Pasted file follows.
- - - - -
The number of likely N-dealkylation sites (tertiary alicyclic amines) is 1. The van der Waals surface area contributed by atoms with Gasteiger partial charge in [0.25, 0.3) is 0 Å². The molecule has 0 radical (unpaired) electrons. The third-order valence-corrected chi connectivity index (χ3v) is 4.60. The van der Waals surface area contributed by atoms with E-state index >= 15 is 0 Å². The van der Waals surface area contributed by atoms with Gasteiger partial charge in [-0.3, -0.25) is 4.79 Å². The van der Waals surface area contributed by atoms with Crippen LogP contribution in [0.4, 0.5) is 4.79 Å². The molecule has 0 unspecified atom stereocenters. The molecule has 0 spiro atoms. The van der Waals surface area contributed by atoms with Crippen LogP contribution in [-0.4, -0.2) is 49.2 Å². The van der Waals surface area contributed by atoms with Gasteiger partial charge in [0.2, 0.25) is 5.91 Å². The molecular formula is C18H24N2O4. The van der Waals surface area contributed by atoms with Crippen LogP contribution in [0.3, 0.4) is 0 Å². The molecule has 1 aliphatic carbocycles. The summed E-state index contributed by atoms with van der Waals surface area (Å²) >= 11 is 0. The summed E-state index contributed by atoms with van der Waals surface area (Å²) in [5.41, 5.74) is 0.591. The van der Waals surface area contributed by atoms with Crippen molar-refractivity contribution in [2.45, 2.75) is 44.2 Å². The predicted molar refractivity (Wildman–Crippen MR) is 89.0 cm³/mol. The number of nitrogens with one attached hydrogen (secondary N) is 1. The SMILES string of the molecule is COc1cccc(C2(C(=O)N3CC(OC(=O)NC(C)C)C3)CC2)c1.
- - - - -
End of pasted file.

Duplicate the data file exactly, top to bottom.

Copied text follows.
The number of likely N-dealkylation sites (tertiary alicyclic amines) is 1. The van der Waals surface area contributed by atoms with Gasteiger partial charge in [0.25, 0.3) is 0 Å². The molecule has 0 radical (unpaired) electrons. The third-order valence-corrected chi connectivity index (χ3v) is 4.60. The van der Waals surface area contributed by atoms with E-state index >= 15 is 0 Å². The van der Waals surface area contributed by atoms with Gasteiger partial charge in [-0.3, -0.25) is 4.79 Å². The van der Waals surface area contributed by atoms with Crippen LogP contribution in [0.4, 0.5) is 4.79 Å². The molecule has 0 unspecified atom stereocenters. The molecule has 0 spiro atoms. The van der Waals surface area contributed by atoms with Crippen LogP contribution in [-0.4, -0.2) is 49.2 Å². The van der Waals surface area contributed by atoms with Gasteiger partial charge in [0.2, 0.25) is 5.91 Å². The molecular formula is C18H24N2O4. The van der Waals surface area contributed by atoms with Crippen LogP contribution in [0.3, 0.4) is 0 Å². The molecule has 1 aliphatic carbocycles. The summed E-state index contributed by atoms with van der Waals surface area (Å²) >= 11 is 0. The summed E-state index contributed by atoms with van der Waals surface area (Å²) in [5.41, 5.74) is 0.591. The van der Waals surface area contributed by atoms with Crippen molar-refractivity contribution in [2.45, 2.75) is 44.2 Å². The predicted molar refractivity (Wildman–Crippen MR) is 89.0 cm³/mol. The number of nitrogens with one attached hydrogen (secondary N) is 1. The SMILES string of the molecule is COc1cccc(C2(C(=O)N3CC(OC(=O)NC(C)C)C3)CC2)c1.